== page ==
On the other, the survivors reported dread at the thought of having convicted offenders in the bosom of their community. Parents feared for their children and a expressed a profound sadness at the prospect of tightening vigilance on free-roaming community kids if known offenders were inside the perimeter of the community bounds.

This conversation was further complicated by the recognition that the legal definition for sexual offenses didn't map exactly onto the community's norms, where swimming nude and peeing outdoors were acceptable practices, and there was no judgment about a 19-year-old having consensual sex with a 17-year-old. The community was in agreement that these behaviors—which could earn someone RSO status—were at worst minor peccadilloes and not at all on the same level as the horror of forced rape.

So what to do?
While there was widespread acceptance with the notion that a blanket ban on all RSO's would probably mean that some deserving folks (who perhaps were unlucky enough to get convicted of peeing by a roadside) would be denied the opportunity of membership, the prospect of looking at RSOs on a case-by-case basis (to winnow out the nogoodniks from those worth taking a chance on) represented an emotional wringer for the sexual abuse survivors in the group, who expected the process to be a re-traumatizing gauntlet. In the end, it was too much to ask the survivors and parents to stretch that far and the community agreed to not allow RSOs as members.

Three people stood aside in that agreement—notably, that trio included one of the survivors—and the group gave all three a final chance to speak from their heart about why this decision was hard for them. I thought it was one of the most touching and unifying treatments of a tough topic I'd ever witnessed.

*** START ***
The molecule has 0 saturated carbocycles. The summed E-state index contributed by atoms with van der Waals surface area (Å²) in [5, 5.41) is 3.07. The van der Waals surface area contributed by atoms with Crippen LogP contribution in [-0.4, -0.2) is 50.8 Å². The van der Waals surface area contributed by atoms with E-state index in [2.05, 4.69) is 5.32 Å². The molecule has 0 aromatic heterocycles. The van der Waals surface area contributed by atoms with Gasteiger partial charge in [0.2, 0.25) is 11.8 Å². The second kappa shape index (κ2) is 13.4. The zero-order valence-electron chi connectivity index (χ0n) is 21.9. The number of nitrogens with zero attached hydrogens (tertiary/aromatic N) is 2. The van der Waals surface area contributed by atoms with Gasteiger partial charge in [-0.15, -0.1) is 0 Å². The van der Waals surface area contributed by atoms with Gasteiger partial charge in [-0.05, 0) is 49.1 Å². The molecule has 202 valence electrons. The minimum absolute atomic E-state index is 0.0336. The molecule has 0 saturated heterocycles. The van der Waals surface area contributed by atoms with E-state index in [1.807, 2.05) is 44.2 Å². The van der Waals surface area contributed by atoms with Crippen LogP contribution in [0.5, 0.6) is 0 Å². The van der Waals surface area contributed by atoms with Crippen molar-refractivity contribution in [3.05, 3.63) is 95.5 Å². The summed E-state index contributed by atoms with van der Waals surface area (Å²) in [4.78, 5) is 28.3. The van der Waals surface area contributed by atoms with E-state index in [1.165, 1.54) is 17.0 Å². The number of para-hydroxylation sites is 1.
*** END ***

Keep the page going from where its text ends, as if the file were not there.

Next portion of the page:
That said, the community was not yet done with this topic.
Does the new agreement translate into background checks on prospectives? What about people who used to be RSOs, but their registration has expired (only Level A offenders are registered for life)? What about people who have committed sexual offenses but not been convicted? What about people convicted of violent crimes but not sexual ones?

In the continuing conversation certain themes emerged. To the extent that there was openness to considering people who had committed offenses, the group was more willing to stretch if the person freely admitted it (lying about convictions will be considered grounds for immediate expulsion), and was able to demonstrate that they'd done some serious personal work to understand what that was about, so that it was far less likely to happen again.

While there is still more to do (how does one demonstrate that the personal work they've done is "serious" enough?), it buoys my heart when a groups opens up a hard issue and gets closer as a consequence of the examination.

1 comment:

Anonymous said...

eh, what do you mean exactly by "forced rape"? As opposed to the sort of rape where the victim graciously allows the perpetrator to rape him/her?

Just curious.